Manafonistas

on life, music etc beyond mainstream

2018 8 Mai

The talented Mr. Hopkins

von: Dirk Haberkorn Abgelegt unter: Blog | TB | 5 Kommentare

 

Oh, man, I think this record would be too much, too enigmatic for that strange, booom-booom driven neighbor of Brian W. „Singularity“ starts with danger & upheaval – and ends with the most beautifully captured nirvana of apparently acoustic piano notes. Beware of the software, as they say. It‘s avantgarde mixed with dancefloor, angelic drones – and sweat without tears. Dig it, please! Jon Hopkins claims that his 2013 album “Immunity” was an MDMA trip, while this new one evokes the rollercoaster of an out-and-out psychedelic experience. Hardly surprising then that this isn’t a party album, and even less background music. While there are moments of irresistible sweetness and stillness, there are also excursions way out of the comfort zone – indeed much as might happen with acid or the more natural mind-blast of mushrooms. A five star album, I dare to say!

 

Dieser Beitrag wurde geschrieben am Dienstag, 8. Mai 2018 und wurde abgelegt unter "Blog". Du kannst die Kommentare verfolgen mit RSS 2.0. Kommentare und Pings sind zur Zeit geschlossen.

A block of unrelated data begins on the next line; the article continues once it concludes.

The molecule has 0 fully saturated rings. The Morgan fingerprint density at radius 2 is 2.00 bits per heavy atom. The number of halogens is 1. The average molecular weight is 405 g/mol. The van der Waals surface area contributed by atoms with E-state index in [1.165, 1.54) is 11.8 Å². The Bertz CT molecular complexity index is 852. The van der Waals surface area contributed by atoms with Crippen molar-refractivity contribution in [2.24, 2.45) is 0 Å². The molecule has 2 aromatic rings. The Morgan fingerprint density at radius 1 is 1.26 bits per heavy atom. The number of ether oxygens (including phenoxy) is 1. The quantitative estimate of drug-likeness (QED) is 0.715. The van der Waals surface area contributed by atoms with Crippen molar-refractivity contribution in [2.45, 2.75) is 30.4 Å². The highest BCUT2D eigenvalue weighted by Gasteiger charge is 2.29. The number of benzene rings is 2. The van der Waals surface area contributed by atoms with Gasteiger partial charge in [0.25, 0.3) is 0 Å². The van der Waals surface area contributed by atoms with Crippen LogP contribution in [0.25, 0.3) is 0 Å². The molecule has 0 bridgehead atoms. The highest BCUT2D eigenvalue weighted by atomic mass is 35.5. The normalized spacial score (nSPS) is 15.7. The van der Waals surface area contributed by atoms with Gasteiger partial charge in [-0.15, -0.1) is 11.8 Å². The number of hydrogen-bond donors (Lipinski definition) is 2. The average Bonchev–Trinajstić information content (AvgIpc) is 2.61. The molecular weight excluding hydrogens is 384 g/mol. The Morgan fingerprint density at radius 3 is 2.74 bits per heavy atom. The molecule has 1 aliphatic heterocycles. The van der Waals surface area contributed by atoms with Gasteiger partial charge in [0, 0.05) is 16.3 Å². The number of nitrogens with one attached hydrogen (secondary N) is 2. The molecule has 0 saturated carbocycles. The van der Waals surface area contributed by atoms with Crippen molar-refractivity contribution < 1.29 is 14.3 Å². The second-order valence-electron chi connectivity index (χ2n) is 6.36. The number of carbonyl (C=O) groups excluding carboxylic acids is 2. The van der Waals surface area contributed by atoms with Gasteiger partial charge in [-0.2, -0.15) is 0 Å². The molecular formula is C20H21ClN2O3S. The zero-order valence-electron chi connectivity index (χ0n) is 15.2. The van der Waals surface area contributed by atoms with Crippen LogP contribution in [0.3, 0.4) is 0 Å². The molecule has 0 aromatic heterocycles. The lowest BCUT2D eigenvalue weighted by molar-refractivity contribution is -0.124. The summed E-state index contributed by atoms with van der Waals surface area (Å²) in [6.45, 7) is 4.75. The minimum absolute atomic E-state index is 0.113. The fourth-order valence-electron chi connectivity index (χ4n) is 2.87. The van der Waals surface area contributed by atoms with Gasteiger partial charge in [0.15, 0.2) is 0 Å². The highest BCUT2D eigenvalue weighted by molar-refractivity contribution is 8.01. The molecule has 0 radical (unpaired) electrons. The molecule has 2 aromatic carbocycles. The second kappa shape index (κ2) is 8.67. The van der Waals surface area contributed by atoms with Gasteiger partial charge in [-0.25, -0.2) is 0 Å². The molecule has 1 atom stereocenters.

5 Kommentare

  1. Michael Engelbrecht:

    Welcome back, Ingo J. Biermann was singing the praise of this album few days ago, so now another reason to go for a deep listen! Is it soooo good?

  2. Brian Whistler:

    Will check it out

  3. Jan Reetze:

    Yes, it’s a good one, but acid? Mushrooms?

    Hamset nich ‘n bissken kleener, as they would say in the Berghain waiting line?

  4. Michael Engelbrecht:

    That‘s exactly what I thought … :)

    Adding this to my favourite list of 2018 so far: 04. Jon Hopkins – Singularity *****

    (everybody’s talking about psychedelia here, but it’s certainly the work a sharp mind)

  5. Michael Engelbrecht:

    Or this, from Brian Howe‘s Pitchfork review:

    Hopkins recently told The New Yorker that Singularity capped a period of seeking in his life, a time when he devoted himself to “desert treks, controlled breathing, [and] freezing baths.” He bottled that intensity in grooves that heave themselves into being, discovering their forms moment by moment.

    The songs here are about 75 percent build and 25 percent release, which is gripping, faintly exhausting, and, if you’re ready to go there, transcendent. Hopkins seems to model his music on the infinite cycles of destruction and rebirth that power the universe – but we, too, are part of the scheme. Singularity is ultimately grounded in the personal, not the cosmic, which is what makes this head music so rich.


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